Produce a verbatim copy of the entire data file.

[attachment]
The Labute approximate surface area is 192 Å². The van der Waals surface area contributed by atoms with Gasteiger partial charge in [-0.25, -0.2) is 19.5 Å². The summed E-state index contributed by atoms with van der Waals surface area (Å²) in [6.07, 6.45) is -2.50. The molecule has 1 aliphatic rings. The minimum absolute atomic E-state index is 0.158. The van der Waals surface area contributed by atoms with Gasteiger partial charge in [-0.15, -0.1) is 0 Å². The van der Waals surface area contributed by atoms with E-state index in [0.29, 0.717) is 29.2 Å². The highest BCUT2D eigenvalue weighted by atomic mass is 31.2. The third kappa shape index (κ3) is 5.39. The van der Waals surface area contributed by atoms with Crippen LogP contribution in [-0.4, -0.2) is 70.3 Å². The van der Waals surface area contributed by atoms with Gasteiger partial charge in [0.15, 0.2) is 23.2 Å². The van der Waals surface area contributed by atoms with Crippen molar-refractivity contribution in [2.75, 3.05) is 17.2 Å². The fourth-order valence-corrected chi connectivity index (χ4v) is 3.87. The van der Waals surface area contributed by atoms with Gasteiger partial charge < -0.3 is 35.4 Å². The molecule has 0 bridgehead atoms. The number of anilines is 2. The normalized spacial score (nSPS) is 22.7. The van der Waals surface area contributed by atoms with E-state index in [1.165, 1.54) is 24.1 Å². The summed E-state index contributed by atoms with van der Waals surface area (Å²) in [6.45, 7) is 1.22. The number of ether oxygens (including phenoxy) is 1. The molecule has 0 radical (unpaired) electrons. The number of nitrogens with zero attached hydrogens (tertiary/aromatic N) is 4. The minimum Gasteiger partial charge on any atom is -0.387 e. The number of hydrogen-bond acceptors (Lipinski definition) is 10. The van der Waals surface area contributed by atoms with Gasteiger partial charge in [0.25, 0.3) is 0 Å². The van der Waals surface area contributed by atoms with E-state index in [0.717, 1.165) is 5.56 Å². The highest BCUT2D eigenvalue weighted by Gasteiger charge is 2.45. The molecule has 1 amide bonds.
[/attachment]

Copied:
The Labute approximate surface area is 192 Å². The van der Waals surface area contributed by atoms with Gasteiger partial charge in [-0.25, -0.2) is 19.5 Å². The summed E-state index contributed by atoms with van der Waals surface area (Å²) in [6.07, 6.45) is -2.50. The molecule has 1 aliphatic rings. The minimum absolute atomic E-state index is 0.158. The van der Waals surface area contributed by atoms with Gasteiger partial charge in [-0.15, -0.1) is 0 Å². The van der Waals surface area contributed by atoms with E-state index in [0.29, 0.717) is 29.2 Å². The highest BCUT2D eigenvalue weighted by atomic mass is 31.2. The third kappa shape index (κ3) is 5.39. The van der Waals surface area contributed by atoms with Crippen LogP contribution in [-0.4, -0.2) is 70.3 Å². The van der Waals surface area contributed by atoms with Gasteiger partial charge in [0.15, 0.2) is 23.2 Å². The van der Waals surface area contributed by atoms with Crippen molar-refractivity contribution in [2.75, 3.05) is 17.2 Å². The fourth-order valence-corrected chi connectivity index (χ4v) is 3.87. The van der Waals surface area contributed by atoms with Gasteiger partial charge < -0.3 is 35.4 Å². The molecule has 0 bridgehead atoms. The number of anilines is 2. The normalized spacial score (nSPS) is 22.7. The van der Waals surface area contributed by atoms with E-state index in [1.165, 1.54) is 24.1 Å². The summed E-state index contributed by atoms with van der Waals surface area (Å²) in [6.45, 7) is 1.22. The number of ether oxygens (including phenoxy) is 1. The molecule has 0 radical (unpaired) electrons. The number of nitrogens with zero attached hydrogens (tertiary/aromatic N) is 4. The minimum Gasteiger partial charge on any atom is -0.387 e. The number of hydrogen-bond acceptors (Lipinski definition) is 10. The van der Waals surface area contributed by atoms with Gasteiger partial charge in [0.25, 0.3) is 0 Å². The van der Waals surface area contributed by atoms with E-state index in [0.717, 1.165) is 5.56 Å². The highest BCUT2D eigenvalue weighted by Gasteiger charge is 2.45. The molecule has 1 amide bonds.